Pace Academy recognizes children can have short attention spans, so instructors like to incorporate as many subjects as they can into one lesson. If students are listening and engaged in the classroom for 30 minutes, it’s beneficial to relate to the subject in ways that are both practical and purposefully academic. When it comes to gardening, it’s actually not that hard.
Pace students have the opportunity to work on a variety of horticulture projects. Children generally enjoy nature and benefit from being outside, delving into hands-on learning. A typical gardening project looks something like this:
The objective: establishing a layout for a garden
- How many square feet will the garden need? What is the perimeter of the garden? What is the area of the garden?
- Concerns: Are there plants that cannot grow next to each other because it introduces possible obstacles? Are there some plants that would thrive on top of or near each other because they’re so beneficial to one another?
- Organizational skills
- Critical thinking skills
- Grammar-sentence structure
Each mathematical question will require solving the corresponding formulas. What is the formula for area or perimeter? How long is it? How wide is it? The perimeter will tell how much fencing we will need, and the area will tell us how much soil we will need. We may also introduce volume because soil has depth. If we want 2 inches of soil on the entire area, then how much is that?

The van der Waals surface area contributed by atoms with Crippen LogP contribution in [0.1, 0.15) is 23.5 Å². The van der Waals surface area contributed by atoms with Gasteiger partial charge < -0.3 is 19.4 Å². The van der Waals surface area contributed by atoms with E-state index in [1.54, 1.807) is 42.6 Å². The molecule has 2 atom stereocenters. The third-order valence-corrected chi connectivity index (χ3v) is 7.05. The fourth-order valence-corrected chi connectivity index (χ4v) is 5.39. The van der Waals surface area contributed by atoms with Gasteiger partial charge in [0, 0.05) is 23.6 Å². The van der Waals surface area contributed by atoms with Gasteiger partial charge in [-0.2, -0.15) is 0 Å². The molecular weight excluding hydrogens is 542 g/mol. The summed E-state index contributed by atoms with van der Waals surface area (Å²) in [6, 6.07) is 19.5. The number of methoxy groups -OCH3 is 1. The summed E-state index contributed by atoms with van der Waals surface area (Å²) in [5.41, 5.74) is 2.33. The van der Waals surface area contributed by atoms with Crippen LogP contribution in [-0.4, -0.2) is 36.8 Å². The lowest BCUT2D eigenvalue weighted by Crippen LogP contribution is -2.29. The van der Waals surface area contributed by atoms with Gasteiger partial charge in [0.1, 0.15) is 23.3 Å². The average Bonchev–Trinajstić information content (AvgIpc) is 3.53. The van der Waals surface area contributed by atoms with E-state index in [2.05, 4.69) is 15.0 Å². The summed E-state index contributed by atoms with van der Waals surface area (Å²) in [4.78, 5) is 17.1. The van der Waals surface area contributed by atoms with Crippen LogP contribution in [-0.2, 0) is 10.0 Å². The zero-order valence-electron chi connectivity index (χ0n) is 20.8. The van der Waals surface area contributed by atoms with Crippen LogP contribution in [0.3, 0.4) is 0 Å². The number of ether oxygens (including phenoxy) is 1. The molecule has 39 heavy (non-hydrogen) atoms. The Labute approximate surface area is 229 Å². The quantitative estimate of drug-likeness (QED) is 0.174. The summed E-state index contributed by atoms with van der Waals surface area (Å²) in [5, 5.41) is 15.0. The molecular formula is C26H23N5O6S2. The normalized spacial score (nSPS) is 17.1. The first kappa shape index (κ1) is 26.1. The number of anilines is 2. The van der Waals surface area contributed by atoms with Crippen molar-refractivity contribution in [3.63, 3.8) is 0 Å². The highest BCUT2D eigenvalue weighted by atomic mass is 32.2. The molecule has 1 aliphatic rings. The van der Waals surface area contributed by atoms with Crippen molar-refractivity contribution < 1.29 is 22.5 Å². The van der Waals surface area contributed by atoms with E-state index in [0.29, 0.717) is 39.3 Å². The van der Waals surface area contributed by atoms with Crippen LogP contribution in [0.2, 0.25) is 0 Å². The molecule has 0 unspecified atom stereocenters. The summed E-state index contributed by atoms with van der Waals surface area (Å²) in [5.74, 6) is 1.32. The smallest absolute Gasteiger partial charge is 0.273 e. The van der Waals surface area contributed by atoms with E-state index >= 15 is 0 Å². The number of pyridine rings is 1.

One lesson in gardening includes research, organizational skills, science, math and proper use of sentence structure when written in our workbooks.
And it’s fun because it’s gardening! Students are engaged like never before because their eyes aren’t just reading about gardening in a textbook — their hands are getting to construct and create something they can later take pride in. Students have shown such gratification towards building in the backyard, and they take home practical skills when learning is active.
This type of hands-on learning is how Pace Academy instructors like to construct their lessons, allowing students to become physically engaged. When they get to run, spread the soil, or plant the seeds, those are elements that aren’t present in a traditional classroom experience. Students get to go outside and have some fun!